# Visualizing statistical data

Statistics is a field of study that makes use of mathematical equations for data analysis.

Presenting statistical data is common across all industries, such as finance and government and research institutions. Organizations often use statistical data for testing, predictive analysis, and more.

For statistical data, a boxplot chart is frequently used to show overall statistical information on the distribution of the data. It is also used to detect outliers in the data.

Let's start with an example where we have the height and gender of 20 individuals, and we will see, using boxplots, the distribution of `Height` for males and females:

``````# Defining a DataFrame
``````
``````data_frame = data_frame = pd.DataFrame({
``````
``````'Height':[175,208,159,130,178,179,168,100,155,165,195,250,190,157,153,194,177,184,170,210],
``````
``````'Gender':['F','M','F','F','M','M','F','M','F','F','M','M','F','M','M','M','F','M','M','F']})
``````
``````
``````
``````# Display DataFrame values
``````
``````data_frame
``````

The output will be as follows: Figure 8.40 -- A DataFrame containing the height and gender of 20 individuals

Now, we can plot a boxplot chart (sometimes referred to as Cat Whiskers plot) grouped by `Gender`:

``````data_frame.boxplot(by="Gender", column="Height");
``````

The output should be as follows: Figure 8.41 -- Plotting the distribution of height for each gender

Let's have a deeper look at this boxplot to understand each component of it:

• The bottom horizontal line represents the minimum value excluding any outliers. If we consider this for the female population, the lowest height (excluding the outliers) was 157 cm.
• The bottom edge of the rectangle represents the first quartile or 25%. If we consider this for the female population, 25% of the population was under a height of 160 cm.
• The middle line inside the rectangle represents the second quartile, also called the median. If we consider this for the female population, half the population was under a height of 170 cm.
• The top edge of the rectangle represents the third quartile or 75%. If we consider this for the female population, 75% of the population was under a height of 178 cm.
• The top horizontal line represents the maximum value, excluding any outliers. If we consider this for the female population, the highest height (excluding the outliers) was 190 cm.
• The circles at the top and bottom represent the outliers.

In this section, you learned about handling statistical data. The preceding examples only show a small part of statistical concepts; it is worthwhile to learn other statistical evaluation methods, such as variances, standard deviations, and correlations. Data visualization with statistical data is a vast topic and beyond the scope of this chapter.

## Exercise 8.02 -- Boxplots for the Titanic dataset

In this exercise, we will load the Titanic dataset, handle the missing data, and build a few boxplots in order to find the correlation of different factors contributing to the chances of survival.

1. Open a new Jupyter notebook file.

2. Import the `pandas`, `numpy`, and `matplotlib` packages:

``````   import pandas as pd
import numpy as np
import matplotlib.pyplot as plt
``````
1. Next, load the CSV file as a DataFrame:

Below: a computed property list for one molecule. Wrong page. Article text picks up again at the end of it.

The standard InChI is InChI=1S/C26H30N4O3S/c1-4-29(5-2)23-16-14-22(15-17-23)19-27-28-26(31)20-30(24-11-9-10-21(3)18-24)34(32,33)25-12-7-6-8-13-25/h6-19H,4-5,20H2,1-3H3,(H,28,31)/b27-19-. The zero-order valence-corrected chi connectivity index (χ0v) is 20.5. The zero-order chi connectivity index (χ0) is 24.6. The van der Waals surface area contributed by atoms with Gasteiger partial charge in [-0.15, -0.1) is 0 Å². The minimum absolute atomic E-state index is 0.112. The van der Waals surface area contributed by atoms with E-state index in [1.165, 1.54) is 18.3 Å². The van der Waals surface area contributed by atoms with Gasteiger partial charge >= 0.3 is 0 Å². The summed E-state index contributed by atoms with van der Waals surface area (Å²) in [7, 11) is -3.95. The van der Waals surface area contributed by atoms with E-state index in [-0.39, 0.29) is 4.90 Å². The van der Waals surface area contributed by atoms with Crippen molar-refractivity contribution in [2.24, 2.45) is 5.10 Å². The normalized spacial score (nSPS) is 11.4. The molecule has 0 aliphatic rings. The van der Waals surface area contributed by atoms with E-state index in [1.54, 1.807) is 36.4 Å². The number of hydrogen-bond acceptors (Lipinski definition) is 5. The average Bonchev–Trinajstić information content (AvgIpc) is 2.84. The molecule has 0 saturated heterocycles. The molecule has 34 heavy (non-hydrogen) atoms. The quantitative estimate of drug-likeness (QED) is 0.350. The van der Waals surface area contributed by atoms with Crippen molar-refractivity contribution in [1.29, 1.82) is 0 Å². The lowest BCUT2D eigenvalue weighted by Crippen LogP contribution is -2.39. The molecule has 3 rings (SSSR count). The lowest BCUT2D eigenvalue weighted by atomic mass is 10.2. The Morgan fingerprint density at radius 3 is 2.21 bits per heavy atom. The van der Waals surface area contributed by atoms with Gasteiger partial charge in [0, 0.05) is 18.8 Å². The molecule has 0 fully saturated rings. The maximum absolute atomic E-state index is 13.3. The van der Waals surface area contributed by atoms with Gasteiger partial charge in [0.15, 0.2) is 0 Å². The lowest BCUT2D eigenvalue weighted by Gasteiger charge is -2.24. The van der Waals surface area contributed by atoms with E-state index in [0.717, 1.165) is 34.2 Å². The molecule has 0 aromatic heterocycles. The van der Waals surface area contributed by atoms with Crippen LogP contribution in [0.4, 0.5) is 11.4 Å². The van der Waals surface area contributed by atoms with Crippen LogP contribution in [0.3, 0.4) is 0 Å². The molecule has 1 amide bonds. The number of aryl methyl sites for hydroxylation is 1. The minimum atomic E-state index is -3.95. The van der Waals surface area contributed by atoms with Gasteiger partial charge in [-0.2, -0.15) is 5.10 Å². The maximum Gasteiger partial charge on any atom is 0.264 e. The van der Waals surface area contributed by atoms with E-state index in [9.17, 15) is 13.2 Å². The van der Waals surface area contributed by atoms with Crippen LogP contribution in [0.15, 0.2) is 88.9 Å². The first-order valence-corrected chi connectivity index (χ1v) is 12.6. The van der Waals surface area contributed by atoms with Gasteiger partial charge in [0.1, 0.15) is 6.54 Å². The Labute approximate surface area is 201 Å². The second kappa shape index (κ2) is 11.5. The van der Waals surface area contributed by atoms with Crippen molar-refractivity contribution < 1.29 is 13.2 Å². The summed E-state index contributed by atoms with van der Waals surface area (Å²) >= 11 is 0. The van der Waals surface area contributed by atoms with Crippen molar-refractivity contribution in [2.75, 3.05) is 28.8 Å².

``````   file_url = 'titanic.csv'
``````
1. Use the `head()` function to display the first five rows of the DataFrame, and check that the data was properly loaded:
``````   data_frame.head()
``````

The output will be as follows: Figure 8.42 -- A DataFrame displaying the first five rows of the dataset

1. Remove the rows with missing data, and then display the DataFrame:
``````   data_frame = data_frame.dropna()
data_frame
``````

This will result in the following output: Figure 8.43 -- A DataFrame displaying the dataset without missing data

1. Plot a boxplot group by `survived` on the `'age'` column:
``````   data_frame.boxplot(by='survived', column='age');
``````

This should result in the following output: Figure 8.44 -- Plotting the distribution of age for each outcome

We can see that, in general, younger passengers had a higher chance of surviving with 75% of the survivors being under 36 compared to 39 in the other group. Moreover, older passengers, regardless of the outcome, are classed as outliers. This might be due to the very small population of elderly.

1. Plot a boxplot by `'survived'` and on the `'passenger_fare'` column:
``````   data_frame.boxplot(by='survived', column='passenger_fare');
``````

This should result in the following output: Figure 8.45 -- Plotting the distribution of passenger fares for each outcome

It seems that the higher the passenger fare was, the higher the chance of survival was for the passenger. This can be easily seen from the position of the box on the survivor group, which is higher than the other group's box.

1. Plot a boxplot by `survived` and on the `ticket_class` column, as follows:
``````   data_frame.boxplot(by='survived', column='ticket_class');
``````

You should see output as follows: Figure 8.46 -- Plotting the distribution of the ticket class for each outcome

We can see that, in general, passengers from first class and second class had a higher chance of surviving, with half of them being at least from the first or second class.

Now that we have seen how we can use a specific chart type (boxplot) to derive quick insights, we can move on to our next topic about visualizing multiple data plots.